Concerning about my re-posted version of this article in this forum, my main idea is to discuss about english grammar and words' usage, not about the article itself (related to economic/government's policy which is sensitive in this forum) , that's why I noted that:

    Quote Nguyên văn bởi Binhjuventus™
    If you want to understand this article completely, you should search on internet with suitable keywords.
    Finally, thank you very much Mr. WTW, you have enlightened me about english grammar

    I'll be back soon in this topic... B-)

  10. #10
    HUT's Student Avatar của chienbinhbk
    Tham gia ngày
    Nov 2005
    Bài gửi
    436

    Mặc định

    Quote Nguyên văn bởi Binhjuventus™
    Note by Binhjuventus™: [I]In this copied version, I removed some sensitive remarks related to political regime in VN (which affects the economic development).
    U should write : "I removed some sensitive remarks relating to political regime in VN (which affects the economic developoment)" because in this sentence u used reduced adjective clause .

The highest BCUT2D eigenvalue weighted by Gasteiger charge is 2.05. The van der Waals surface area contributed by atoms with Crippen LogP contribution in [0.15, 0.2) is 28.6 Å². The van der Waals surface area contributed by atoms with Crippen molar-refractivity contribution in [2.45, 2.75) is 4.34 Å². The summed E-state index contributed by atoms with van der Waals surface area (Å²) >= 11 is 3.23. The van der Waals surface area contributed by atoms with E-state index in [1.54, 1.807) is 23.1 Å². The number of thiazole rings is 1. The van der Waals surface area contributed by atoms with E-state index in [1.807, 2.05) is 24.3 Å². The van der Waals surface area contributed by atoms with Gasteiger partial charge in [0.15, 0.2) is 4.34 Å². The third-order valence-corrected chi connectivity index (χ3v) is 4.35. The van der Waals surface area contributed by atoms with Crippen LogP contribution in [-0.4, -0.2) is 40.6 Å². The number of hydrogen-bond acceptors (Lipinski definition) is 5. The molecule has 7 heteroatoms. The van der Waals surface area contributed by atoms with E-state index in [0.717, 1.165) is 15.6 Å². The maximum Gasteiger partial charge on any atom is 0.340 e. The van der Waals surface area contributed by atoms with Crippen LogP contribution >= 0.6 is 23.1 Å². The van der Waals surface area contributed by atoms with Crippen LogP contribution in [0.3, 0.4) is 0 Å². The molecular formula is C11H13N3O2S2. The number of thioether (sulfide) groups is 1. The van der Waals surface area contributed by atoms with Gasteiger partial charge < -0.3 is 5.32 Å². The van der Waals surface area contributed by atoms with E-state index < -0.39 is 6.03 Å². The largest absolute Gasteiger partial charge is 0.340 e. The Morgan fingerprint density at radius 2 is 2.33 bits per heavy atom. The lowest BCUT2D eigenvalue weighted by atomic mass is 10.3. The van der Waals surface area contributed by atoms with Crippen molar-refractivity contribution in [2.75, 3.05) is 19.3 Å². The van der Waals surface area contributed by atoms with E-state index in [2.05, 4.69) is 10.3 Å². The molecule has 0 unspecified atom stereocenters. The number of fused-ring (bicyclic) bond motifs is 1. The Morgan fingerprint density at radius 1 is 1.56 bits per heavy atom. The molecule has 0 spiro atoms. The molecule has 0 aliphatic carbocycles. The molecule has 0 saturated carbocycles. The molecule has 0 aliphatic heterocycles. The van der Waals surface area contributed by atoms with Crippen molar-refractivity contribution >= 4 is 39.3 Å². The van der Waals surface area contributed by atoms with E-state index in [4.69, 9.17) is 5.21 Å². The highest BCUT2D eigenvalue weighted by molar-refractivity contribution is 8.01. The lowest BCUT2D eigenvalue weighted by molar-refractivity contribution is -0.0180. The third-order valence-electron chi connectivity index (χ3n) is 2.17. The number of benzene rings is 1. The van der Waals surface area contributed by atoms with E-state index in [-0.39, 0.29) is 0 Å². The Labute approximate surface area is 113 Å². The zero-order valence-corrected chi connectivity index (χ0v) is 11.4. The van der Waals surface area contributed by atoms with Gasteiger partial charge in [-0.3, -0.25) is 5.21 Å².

The full sentence is "In this copied version , I removed some sensitive remarks that related to political regime in VN , which affects the economic development . "
    There are two way to reduce an adjective clause
    1.The subject pronoun and the 'be' form of the verb are omitted
    Example
    Clause : The man who is playing is my friend
    Phrase : The man playing is my friend
    2.When there is no form of 'be' in the adjective clause , u can omit the subject pronoun and change the verb to the -ing form
    Example
    Clause : The girl who love me is my classmate
    Phrase : The girl loving me is my classmate
    Xin được yêu em

+ Trả lời chủ đề
Trang 1/2 12 CuốiCuối

Thông tin chủ đề

Users Browsing this Thread

Hiện có 1 người đọc bài này. (0 thành viên và 1 khách)

Từ khóa (Tag) của chủ đề này

Quyền viết bài

  • Bạn không thể gửi chủ đề mới
  • Bạn không thể gửi trả lời
  • Bạn không thể gửi file đính kèm
  • Bạn không thể sửa bài viết của mình


About svBK.VN

    Bách Khoa Forum - Diễn đàn thảo luận chung của sinh viên ĐH Bách Khoa Hà Nội. Nơi giao lưu giữa sinh viên - cựu sinh viên - giảng viên của trường.

Follow us on

Twitter Facebook youtube